This is the third post in my series about the counterintelligence implications of artificial intelligence (AI). The first two are here and here. I’ll start this one with a story.
Jim Baker is a deputy general counsel and Vice President, Legal, at Twitter, Inc. He is also a lecturer on law at Harvard Law School. He is the former general counsel of the Federal Bureau of Investigation. The views expressed are his own and do not necessarily reflect those of his current or former employers.
Subscribe to this Lawfare contributor via RSS.
In the first part of this series on the counterintelligence implications of artificial intelligence (AI), I discussed AI and counterintelligence at a high level and described some features of each that I think are particularly relevant to understanding the intersection between the two fields. That general discussion leads naturally to one particular counterintelligence question related to AI: How do we identify, understand and protect our most valuable AI assets?
The president’s former attorney Michael Cohen pleaded guilty Tuesday to several federal criminal violations, including making certain unlawful campaign contributions. The case was brought by the United States Attorney’s Office for the Southern District of New York. That office is part of the executive branch, and the president is the head of that branch.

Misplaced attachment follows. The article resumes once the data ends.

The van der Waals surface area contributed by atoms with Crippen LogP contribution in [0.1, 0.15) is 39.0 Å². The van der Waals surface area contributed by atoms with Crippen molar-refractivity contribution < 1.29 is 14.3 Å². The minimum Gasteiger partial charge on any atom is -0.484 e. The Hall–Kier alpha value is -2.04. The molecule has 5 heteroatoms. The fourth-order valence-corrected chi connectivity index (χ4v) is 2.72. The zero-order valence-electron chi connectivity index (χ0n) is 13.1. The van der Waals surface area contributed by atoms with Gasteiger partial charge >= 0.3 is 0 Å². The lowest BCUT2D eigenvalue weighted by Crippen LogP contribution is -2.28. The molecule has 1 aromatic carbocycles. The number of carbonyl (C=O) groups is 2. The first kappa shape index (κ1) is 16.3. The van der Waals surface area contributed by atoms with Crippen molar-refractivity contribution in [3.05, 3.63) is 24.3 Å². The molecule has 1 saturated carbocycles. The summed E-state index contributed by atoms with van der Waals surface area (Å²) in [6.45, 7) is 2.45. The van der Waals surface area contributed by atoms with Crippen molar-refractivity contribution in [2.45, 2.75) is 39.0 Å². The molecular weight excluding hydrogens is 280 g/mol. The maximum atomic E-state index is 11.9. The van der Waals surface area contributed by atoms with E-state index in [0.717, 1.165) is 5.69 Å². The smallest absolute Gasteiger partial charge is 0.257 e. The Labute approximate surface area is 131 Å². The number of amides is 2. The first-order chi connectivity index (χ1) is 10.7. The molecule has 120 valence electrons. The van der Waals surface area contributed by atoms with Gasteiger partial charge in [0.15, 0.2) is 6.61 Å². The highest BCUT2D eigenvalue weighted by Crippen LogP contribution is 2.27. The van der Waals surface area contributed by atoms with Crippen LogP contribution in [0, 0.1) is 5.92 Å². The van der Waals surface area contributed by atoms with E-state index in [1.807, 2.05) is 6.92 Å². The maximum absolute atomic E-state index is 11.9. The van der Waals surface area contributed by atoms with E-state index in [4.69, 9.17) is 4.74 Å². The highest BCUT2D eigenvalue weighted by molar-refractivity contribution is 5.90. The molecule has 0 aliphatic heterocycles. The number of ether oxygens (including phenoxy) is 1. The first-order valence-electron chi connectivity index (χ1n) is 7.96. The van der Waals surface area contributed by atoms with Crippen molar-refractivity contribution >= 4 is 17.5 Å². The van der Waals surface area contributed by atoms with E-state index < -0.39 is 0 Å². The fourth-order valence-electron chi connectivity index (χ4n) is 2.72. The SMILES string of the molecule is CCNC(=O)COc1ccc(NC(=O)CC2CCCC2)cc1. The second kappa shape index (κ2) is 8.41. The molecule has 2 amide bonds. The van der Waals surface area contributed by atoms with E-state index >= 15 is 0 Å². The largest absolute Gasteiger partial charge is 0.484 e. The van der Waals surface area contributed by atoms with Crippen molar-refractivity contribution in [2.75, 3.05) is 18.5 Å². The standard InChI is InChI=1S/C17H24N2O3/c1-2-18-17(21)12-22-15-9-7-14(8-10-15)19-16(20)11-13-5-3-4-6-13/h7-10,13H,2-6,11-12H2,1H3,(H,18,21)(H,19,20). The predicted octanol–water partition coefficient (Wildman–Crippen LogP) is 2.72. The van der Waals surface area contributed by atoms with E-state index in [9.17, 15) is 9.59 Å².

Artificial intelligence will change the world. Because so many people and companies believe this, AI and the entire technological ecosystem in which it functions are highly valuable to private-sector organizations and nation-states. That means that nations will try to identify, steal, and corrupt or otherwise counteract the AI and related assets of others, and will use AI against each other in pursuit of their own national interests.